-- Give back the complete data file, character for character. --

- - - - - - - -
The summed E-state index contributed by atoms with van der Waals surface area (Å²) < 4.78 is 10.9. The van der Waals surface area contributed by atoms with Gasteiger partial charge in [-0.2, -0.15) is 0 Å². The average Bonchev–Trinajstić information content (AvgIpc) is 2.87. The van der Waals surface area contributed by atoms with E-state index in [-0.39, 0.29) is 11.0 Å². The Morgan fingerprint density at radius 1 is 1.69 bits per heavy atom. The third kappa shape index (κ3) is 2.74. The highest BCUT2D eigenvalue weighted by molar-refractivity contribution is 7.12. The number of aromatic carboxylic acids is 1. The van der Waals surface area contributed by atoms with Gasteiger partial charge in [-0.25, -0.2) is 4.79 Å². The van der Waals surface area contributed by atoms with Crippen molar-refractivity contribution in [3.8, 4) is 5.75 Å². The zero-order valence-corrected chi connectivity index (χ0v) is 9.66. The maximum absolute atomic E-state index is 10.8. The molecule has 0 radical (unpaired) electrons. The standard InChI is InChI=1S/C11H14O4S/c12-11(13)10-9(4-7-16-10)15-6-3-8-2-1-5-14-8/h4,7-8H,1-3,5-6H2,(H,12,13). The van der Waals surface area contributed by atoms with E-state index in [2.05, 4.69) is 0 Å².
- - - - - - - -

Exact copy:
The summed E-state index contributed by atoms with van der Waals surface area (Å²) < 4.78 is 10.9. The van der Waals surface area contributed by atoms with Gasteiger partial charge in [-0.2, -0.15) is 0 Å². The average Bonchev–Trinajstić information content (AvgIpc) is 2.87. The van der Waals surface area contributed by atoms with E-state index in [-0.39, 0.29) is 11.0 Å². The Morgan fingerprint density at radius 1 is 1.69 bits per heavy atom. The third kappa shape index (κ3) is 2.74. The highest BCUT2D eigenvalue weighted by molar-refractivity contribution is 7.12. The number of aromatic carboxylic acids is 1. The van der Waals surface area contributed by atoms with Gasteiger partial charge in [-0.25, -0.2) is 4.79 Å². The van der Waals surface area contributed by atoms with Crippen molar-refractivity contribution in [3.8, 4) is 5.75 Å². The zero-order valence-corrected chi connectivity index (χ0v) is 9.66. The maximum absolute atomic E-state index is 10.8. The molecule has 0 radical (unpaired) electrons. The standard InChI is InChI=1S/C11H14O4S/c12-11(13)10-9(4-7-16-10)15-6-3-8-2-1-5-14-8/h4,7-8H,1-3,5-6H2,(H,12,13). The van der Waals surface area contributed by atoms with E-state index in [2.05, 4.69) is 0 Å².